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  • The Early History of ICs at Texas Instruments: A Personal View

    Publication Year: 2012, Page(s):37 - 47
    Request permission for reuse | Click to expandAbstract | PDF file iconPDF (547 KB) | HTML iconHTML

    Charles Phipps performed the functions of business development and then marketing for integrated circuits at Texas Instruments from the beginning of this technology in 1959 through the mid-1960s. In this article, he details IC development at TI during this period, the creation of markets for this technology in military and commercial computing, and the defining roles of Patrick Haggerty and Jack K... View full abstract»

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  • Hopper and Dijkstra: Crisis, Revolution, and the Future of Programming

    Publication Year: 2014, Page(s):64 - 73
    Cited by:  Papers (2)
    Request permission for reuse | Click to expandAbstract | PDF file iconPDF (294 KB) | HTML iconHTML

    In the late 1960s, tensions were erupting in corporate and academic computing cultures in the United States and abroad with competing views about the state of computer programming and possible future implications. A discourse of "software crisis" was ignited in 1968 when NATO hosted a conference on the topic of software engineering. The author examines the rhetoric of crisis, revolution, and promi... View full abstract»

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  • Notes on the Evolution of Computer Security Policy in the US Government, 1965-2003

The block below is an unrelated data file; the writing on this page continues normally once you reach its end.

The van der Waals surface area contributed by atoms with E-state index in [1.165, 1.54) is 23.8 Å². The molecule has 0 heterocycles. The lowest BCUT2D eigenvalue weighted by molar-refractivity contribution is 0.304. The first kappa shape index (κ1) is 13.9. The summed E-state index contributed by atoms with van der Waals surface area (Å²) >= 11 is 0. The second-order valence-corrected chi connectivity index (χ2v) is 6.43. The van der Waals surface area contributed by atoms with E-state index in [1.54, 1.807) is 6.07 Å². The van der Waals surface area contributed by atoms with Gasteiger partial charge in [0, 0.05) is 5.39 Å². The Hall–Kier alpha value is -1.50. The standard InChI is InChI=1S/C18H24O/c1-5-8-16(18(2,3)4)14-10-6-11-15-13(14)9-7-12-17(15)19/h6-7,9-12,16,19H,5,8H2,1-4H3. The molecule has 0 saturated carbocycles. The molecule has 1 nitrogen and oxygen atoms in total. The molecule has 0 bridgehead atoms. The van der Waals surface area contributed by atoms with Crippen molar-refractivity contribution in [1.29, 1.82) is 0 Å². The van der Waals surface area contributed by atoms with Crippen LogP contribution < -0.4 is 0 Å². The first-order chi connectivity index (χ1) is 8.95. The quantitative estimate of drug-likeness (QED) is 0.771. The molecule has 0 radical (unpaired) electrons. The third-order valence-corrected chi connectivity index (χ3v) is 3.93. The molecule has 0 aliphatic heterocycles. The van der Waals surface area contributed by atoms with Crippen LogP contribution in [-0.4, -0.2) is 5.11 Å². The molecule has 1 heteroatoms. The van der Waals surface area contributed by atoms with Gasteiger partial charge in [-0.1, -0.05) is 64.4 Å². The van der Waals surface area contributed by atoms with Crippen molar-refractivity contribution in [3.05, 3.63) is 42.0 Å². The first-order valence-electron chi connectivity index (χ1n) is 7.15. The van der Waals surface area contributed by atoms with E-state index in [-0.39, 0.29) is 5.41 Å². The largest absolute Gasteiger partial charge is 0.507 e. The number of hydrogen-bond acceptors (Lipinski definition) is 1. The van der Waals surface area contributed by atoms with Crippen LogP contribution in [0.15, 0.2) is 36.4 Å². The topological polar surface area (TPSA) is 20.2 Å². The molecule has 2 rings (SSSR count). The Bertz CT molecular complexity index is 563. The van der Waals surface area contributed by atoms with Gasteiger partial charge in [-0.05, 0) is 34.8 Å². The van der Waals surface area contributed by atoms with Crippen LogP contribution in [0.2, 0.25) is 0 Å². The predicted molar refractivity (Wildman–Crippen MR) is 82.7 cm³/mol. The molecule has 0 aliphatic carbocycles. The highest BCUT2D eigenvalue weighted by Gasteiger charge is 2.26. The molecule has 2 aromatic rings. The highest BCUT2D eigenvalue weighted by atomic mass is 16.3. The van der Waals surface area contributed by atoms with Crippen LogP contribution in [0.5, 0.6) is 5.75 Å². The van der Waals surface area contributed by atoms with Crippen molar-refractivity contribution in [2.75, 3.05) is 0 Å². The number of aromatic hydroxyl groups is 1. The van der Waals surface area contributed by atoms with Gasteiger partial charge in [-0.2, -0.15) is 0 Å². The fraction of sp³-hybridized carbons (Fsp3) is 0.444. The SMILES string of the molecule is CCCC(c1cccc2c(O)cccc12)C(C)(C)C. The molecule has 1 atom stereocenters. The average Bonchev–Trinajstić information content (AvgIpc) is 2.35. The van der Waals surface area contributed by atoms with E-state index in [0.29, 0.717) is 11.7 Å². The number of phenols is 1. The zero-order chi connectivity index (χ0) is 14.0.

Publication Year: 2015, Page(s):8 - 18
    Cited by:  Papers (4)
    Request permission for reuse | Click to expandAbstract | PDF file iconPDF (182 KB) | HTML iconHTML

    The United States government and military helped lead the information technology revolution and were among the first to warn of its consequent dangers to privacy and national security. This article discusses White House, congressional, and high-level US Department of Defense (DoD) policy documents that illustrate the direction and pace of Washington's recognition of potential foreign threats to US... View full abstract»

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  • The Dark Side of Computing: SRI International and the Study of Computer Crime

    Publication Year: 2007, Page(s):3 - 15
    Cited by:  Papers (1)
    Request permission for reuse | Click to expandAbstract | PDF file iconPDF (285 KB) | HTML iconHTML

    From the perspective of an information security researcher and consultant who studied crime for 40 years, this brief history of computer crime delves into study methods and presents findings from many years of National Science Foundation and US department of justice grant-supported research and business support at SRI International View full abstract»

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Aims & Scope

The IEEE Annals of the History of Computing serves as a record of vital contributions which recount, preserve, and analyze the history of computing and the impact of computing on society.

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Meet Our Editors

Editor-in-Chief
Gerardo Con Diaz
University of California, Davis
condiaz@ucdavis.edu